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Seeking Alpha is a crowd-sourced content service for financial markets. Articles and research covers a broad range of stocks, asset classes, ETFs and investment strategies. In contrast to other equity research platforms, insight is provided by contributor base of investors and industry experts (buy side) rather than sell side. Seeking Alpha was founded in 2004 by former Wall Street analyst David Jackson. The company reports it has distribution partnerships with MSN Money, CNBC, Yahoo! Finance, MarketWatch, NASDAQ and TheStreet,  although Yahoo Finance ended its relationship with Seeking Alpha on July 28, 2014. 
The firm derives its content from independent contributors who sign up to the site. Base payment is $35 plus $10/CPM (1,000 page-views). For analysis of stocks that have a large number of followers, the firm has three additional payment tiers, from $150 to $500 per article. Finally, two articles are selected each week for a $2,500 "outstanding performance" prize on the basis of how well the stock idea played out.
Its articles are published as Premium articles, Standard articles, and Instablogs. Standard articles are allowed to be published elsewhere, and are unpaid, but also undergo a selection process. Instablogs are published instantly and with no pay. In 2011, the firm is estimated to have paid its approximately 550 Premium contributors $1.2 million.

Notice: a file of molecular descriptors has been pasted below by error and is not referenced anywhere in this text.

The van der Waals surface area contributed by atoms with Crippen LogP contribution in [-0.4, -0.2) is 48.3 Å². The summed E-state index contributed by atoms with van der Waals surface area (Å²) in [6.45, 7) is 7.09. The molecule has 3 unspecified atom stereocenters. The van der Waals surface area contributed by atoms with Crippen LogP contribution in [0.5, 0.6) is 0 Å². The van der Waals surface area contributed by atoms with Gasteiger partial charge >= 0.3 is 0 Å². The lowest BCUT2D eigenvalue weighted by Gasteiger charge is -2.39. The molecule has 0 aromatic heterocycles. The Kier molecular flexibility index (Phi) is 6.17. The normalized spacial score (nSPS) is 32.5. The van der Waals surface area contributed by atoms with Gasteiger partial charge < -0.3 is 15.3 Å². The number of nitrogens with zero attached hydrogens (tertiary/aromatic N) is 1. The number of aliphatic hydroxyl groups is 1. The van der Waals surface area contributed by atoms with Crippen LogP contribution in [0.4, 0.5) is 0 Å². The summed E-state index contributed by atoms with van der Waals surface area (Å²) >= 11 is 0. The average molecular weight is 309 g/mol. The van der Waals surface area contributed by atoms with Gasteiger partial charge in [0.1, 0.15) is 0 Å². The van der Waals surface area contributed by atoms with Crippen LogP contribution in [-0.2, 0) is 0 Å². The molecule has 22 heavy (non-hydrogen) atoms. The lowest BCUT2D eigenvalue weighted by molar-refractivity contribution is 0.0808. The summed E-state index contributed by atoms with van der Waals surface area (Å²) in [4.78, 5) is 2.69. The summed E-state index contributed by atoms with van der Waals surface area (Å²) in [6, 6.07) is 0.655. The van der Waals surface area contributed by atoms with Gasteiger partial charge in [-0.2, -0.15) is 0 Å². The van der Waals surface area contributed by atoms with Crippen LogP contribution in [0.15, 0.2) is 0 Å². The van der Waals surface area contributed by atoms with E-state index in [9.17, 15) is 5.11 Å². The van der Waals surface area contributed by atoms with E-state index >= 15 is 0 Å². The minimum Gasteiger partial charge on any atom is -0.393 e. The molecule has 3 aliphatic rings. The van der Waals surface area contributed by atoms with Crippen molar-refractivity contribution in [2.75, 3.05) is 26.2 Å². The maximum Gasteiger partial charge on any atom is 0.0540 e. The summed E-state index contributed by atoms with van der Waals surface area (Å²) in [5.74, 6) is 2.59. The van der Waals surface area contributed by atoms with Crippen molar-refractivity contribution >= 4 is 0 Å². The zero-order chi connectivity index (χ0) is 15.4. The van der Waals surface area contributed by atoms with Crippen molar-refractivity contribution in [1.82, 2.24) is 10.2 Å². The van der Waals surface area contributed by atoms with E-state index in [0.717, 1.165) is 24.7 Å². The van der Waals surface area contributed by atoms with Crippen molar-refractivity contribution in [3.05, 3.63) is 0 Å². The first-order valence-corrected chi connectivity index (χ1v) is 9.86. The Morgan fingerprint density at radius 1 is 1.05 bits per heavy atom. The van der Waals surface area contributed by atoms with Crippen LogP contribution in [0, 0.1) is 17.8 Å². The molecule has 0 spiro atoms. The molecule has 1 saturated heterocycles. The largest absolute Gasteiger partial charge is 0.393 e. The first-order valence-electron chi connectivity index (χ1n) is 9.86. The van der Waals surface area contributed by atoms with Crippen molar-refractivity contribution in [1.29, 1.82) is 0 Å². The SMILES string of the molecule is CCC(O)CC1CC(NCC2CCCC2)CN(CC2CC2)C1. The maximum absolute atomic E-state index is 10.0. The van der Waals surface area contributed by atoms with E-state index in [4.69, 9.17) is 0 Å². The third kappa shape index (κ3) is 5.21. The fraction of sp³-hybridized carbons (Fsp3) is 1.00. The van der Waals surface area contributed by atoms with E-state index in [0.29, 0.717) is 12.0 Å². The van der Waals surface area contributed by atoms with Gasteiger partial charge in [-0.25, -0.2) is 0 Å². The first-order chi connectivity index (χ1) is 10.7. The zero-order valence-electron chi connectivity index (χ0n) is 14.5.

The Wisdom of Crowds
In 2014, the Review of Financial Studies published, Wisdom of Crowds: The Value of Stock Opinions Transmitted Through Social Media. Researchers from City University of Hong Kong, Purdue University and Georgia Institute of Technology analyzed approximately 100,000 Seeking Alpha articles and commentary published between 2005 and 2012. The researchers looked at the ability of Seeking Alpha articles to predict not only future stock returns, but also future earnings surprises. Findings included that number of negative articles and comments on Seeking Alpha predicted stock returns over every time-frame examined, from one month to three years.
In 2013, WIRED magazine named Seeking Alpha one of its, "…core nutrients of a good data diet." WIRED: 101 Signals. In 2007, Seeking Alpha was the recipient of Forbes' Best of the Web Award and was selected by Kiplinger's as its pick for Best Investment Informant. In 2011 Seeking Alpha was listed as #1 in Inc. magazine's list of Essential Economic blogs.
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- Hu, Yu Jeffrey; Hailiang Chen; Prabuddha De; Byoung-Hyoun Hwang (14 April 2014). "Associate Professor and Consultant" (PDF). The Review of Financial Studies (RFS). 27 (5): 1367–1403. Retrieved 20 April 2014.Chernova, Yuliya (19 March 2014). "Study: Crowdsourced Stock Opinions Beat Analysts, News". The Wall Street Journal. Retrieved 20 April 2014.
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- "CrunchBase". TechCrunch. Retrieved 22 April 2014.
- How Much Does Seeking Alpha Pay Its Contributors?
- "Man Bites Dog! Web Publisher Pays Writers". All Things D. Retrieved 24 October 2013.
- "Updated: Seeking Alpha On Track To Pay Its Bloggers $1.2 Million This Year". paidContent. Retrieved 24 October 2013.
- Chernova, Yuliya. "Study: Crowdsourced Stock Opinions Beat Analysts, News". The Wall Street Journal. Retrieved 21 April 2014.
- Forbes (December 17, 2004). "Forbes Best Of The Web". website. Archived from the original on February 15, 2012. Retrieved 27 April 2013.
- "The 2007 Best List", Kiplinger's Personal Finance Magazine, November 2007.
- Hoffman, Constantine (Dec 26, 2011). "10 Essential Economic Blogs". Inc Magazine.